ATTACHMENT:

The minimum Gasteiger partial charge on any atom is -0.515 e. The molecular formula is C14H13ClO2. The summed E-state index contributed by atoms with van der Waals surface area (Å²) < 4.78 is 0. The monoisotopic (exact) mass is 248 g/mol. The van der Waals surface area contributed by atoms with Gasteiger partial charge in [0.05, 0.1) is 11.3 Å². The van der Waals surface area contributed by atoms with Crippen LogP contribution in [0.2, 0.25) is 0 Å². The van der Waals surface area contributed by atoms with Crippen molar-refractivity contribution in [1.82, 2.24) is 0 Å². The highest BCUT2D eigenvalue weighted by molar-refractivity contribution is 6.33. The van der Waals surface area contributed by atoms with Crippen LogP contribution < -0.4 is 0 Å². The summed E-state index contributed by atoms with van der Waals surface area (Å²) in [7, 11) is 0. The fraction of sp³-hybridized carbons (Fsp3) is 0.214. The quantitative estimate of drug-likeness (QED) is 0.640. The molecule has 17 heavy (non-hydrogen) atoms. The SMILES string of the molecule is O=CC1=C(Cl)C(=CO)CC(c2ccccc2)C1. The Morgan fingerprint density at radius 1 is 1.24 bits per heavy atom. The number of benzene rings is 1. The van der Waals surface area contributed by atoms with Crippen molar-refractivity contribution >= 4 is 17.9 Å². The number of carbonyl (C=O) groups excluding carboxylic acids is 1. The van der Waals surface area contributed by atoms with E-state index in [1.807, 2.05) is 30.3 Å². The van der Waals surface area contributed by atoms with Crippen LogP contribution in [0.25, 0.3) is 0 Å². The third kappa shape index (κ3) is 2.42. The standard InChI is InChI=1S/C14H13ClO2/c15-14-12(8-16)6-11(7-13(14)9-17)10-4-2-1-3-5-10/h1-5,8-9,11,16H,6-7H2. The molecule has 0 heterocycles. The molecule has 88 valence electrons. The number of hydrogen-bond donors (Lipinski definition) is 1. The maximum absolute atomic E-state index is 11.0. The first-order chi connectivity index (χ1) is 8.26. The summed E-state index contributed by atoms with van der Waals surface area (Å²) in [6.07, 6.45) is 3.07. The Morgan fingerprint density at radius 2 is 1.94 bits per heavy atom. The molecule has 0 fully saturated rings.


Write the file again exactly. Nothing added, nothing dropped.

The minimum Gasteiger partial charge on any atom is -0.515 e. The molecular formula is C14H13ClO2. The summed E-state index contributed by atoms with van der Waals surface area (Å²) < 4.78 is 0. The monoisotopic (exact) mass is 248 g/mol. The van der Waals surface area contributed by atoms with Gasteiger partial charge in [0.05, 0.1) is 11.3 Å². The van der Waals surface area contributed by atoms with Crippen LogP contribution in [0.2, 0.25) is 0 Å². The van der Waals surface area contributed by atoms with Crippen molar-refractivity contribution in [1.82, 2.24) is 0 Å². The highest BCUT2D eigenvalue weighted by molar-refractivity contribution is 6.33. The van der Waals surface area contributed by atoms with Crippen LogP contribution < -0.4 is 0 Å². The summed E-state index contributed by atoms with van der Waals surface area (Å²) in [7, 11) is 0. The fraction of sp³-hybridized carbons (Fsp3) is 0.214. The quantitative estimate of drug-likeness (QED) is 0.640. The molecule has 17 heavy (non-hydrogen) atoms. The SMILES string of the molecule is O=CC1=C(Cl)C(=CO)CC(c2ccccc2)C1. The Morgan fingerprint density at radius 1 is 1.24 bits per heavy atom. The number of benzene rings is 1. The van der Waals surface area contributed by atoms with Crippen molar-refractivity contribution >= 4 is 17.9 Å². The number of carbonyl (C=O) groups excluding carboxylic acids is 1. The van der Waals surface area contributed by atoms with E-state index in [1.807, 2.05) is 30.3 Å². The van der Waals surface area contributed by atoms with Crippen LogP contribution in [0.25, 0.3) is 0 Å². The third kappa shape index (κ3) is 2.42. The standard InChI is InChI=1S/C14H13ClO2/c15-14-12(8-16)6-11(7-13(14)9-17)10-4-2-1-3-5-10/h1-5,8-9,11,16H,6-7H2. The molecule has 0 heterocycles. The molecule has 88 valence electrons. The number of hydrogen-bond donors (Lipinski definition) is 1. The maximum absolute atomic E-state index is 11.0. The first-order chi connectivity index (χ1) is 8.26. The summed E-state index contributed by atoms with van der Waals surface area (Å²) in [6.07, 6.45) is 3.07. The Morgan fingerprint density at radius 2 is 1.94 bits per heavy atom. The molecule has 0 fully saturated rings.